- Safety planning is thinking about things you can do to be safer when living with violence or abuse
- The best way to make a safety plan is with the help of a support service
- Trusted friends and family members can also play a role, as well as advocates for older people and people with disability
- If you would like support with making a safety plan, you can contact 1800RESPECT on 1800 737 732 or through our online chat service.
What is safety planning?
You can make a simple safety plan for yourself, with help from a friend or someone in your family. You can also contact a support service for help making a detailed safety plan. Every plan is different as every person has different needs. It’s a good idea to create a new safety plan as things change, for example if you move house or leave your relationship.
If you are making a safety plan for yourself, you will already have good ideas about things you can do when you feel unsafe. These might be as simple as contacting a friend when there is violence where you live. You can start your safety plan by writing these ideas down. Keep your plan somewhere that no one else will see it. You might choose to share your safety plan with a friend or other support person. Let them know you may be calling them if you feel unsafe at home.
Support services can help you think about actions you can take when you feel unsafe. Contacting a support service to make a safety plan is the best place to start if you are living with sexual assault, domestic or family violence.
Staying safe does not mean changing your behaviour so that someone doesn’t get angry. You are never responsible for another person’s violence.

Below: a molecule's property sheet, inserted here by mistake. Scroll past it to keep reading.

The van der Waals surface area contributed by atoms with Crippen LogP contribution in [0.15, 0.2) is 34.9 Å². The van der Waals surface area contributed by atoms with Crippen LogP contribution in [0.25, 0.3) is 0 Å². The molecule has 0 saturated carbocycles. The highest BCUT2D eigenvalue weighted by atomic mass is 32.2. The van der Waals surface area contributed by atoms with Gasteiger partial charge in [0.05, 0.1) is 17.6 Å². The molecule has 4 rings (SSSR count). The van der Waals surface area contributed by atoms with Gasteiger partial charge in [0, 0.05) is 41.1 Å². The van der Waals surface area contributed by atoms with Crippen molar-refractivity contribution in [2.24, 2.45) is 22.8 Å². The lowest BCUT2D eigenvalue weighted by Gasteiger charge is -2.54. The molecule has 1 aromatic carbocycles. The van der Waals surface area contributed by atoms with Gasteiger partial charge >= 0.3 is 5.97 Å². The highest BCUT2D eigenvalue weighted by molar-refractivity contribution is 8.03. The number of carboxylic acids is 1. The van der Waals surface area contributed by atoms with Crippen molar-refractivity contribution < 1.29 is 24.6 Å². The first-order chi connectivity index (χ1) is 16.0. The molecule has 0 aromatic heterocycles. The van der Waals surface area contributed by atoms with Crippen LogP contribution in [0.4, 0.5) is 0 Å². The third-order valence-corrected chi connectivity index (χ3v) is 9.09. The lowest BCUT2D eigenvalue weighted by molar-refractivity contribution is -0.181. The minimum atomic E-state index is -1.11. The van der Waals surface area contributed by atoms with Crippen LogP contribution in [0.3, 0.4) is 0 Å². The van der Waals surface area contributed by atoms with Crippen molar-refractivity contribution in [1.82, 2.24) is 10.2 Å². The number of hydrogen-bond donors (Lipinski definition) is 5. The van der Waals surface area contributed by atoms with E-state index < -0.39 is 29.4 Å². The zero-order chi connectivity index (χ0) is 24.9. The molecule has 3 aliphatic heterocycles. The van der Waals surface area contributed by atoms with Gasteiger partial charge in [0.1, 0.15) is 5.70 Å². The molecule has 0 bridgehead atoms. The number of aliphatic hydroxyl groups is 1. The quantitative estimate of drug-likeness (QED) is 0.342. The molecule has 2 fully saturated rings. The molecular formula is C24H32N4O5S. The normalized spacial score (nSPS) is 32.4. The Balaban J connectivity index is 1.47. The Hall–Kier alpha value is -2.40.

How can I support someone with safety planning?
For someone living with violence or abuse, having the support of a friend or family member can be one of the best ways to increase safety. If you are a support person, start by listening. The other person knows their own situation best and will be able to tell you about things they are already doing to keep safe. Remember not to judge or make decisions for them. 'Just leaving' is not always a safe option. In fact immediately after a separation is the time of greatest risk of violence. Work with the person you are supporting to make a plan that meets their needs.
Support services, like 1800RESPECT, are also available to help family and friends as well as workers supporting someone affected by violence.
To learn more about making a safety plan, watch the below video 'How to make a plan to look after yourself'.
Paid family and domestic violence leave
The Australian Government has implemented 10 days’ paid family and domestic violence leave to help employees experiencing domestic and family violence.
From 1 February 2023, employees of non-small business employers can access 10 days of paid family and domestic violence leave in a 12 month period. Employees of small businesses can access the leave from 1 August 2023.
For more information visit the Fair Work Ombudsman website and speak with your employer to understand how you can access the paid family and domestic violence leave.
For domestic and family violence awareness training and workshop options as an employer, please contact DV-alert.
1800RESPECT is the national domestic, family and sexual violence counselling, information and support service. If you need support, we encourage you to call 1800RESPECT on 1800 737 732 or use the chat function on the website.
Safety planning is a way to work on increasing safety when you are experiencing domestic and family violence. Domestic and family violence can include: physical violence, emotional abuse, sexual violence, psychological abuse, financial abuse and threatening harm to your loved ones, children and pets. This video talks through options for making a plan to look after yourself.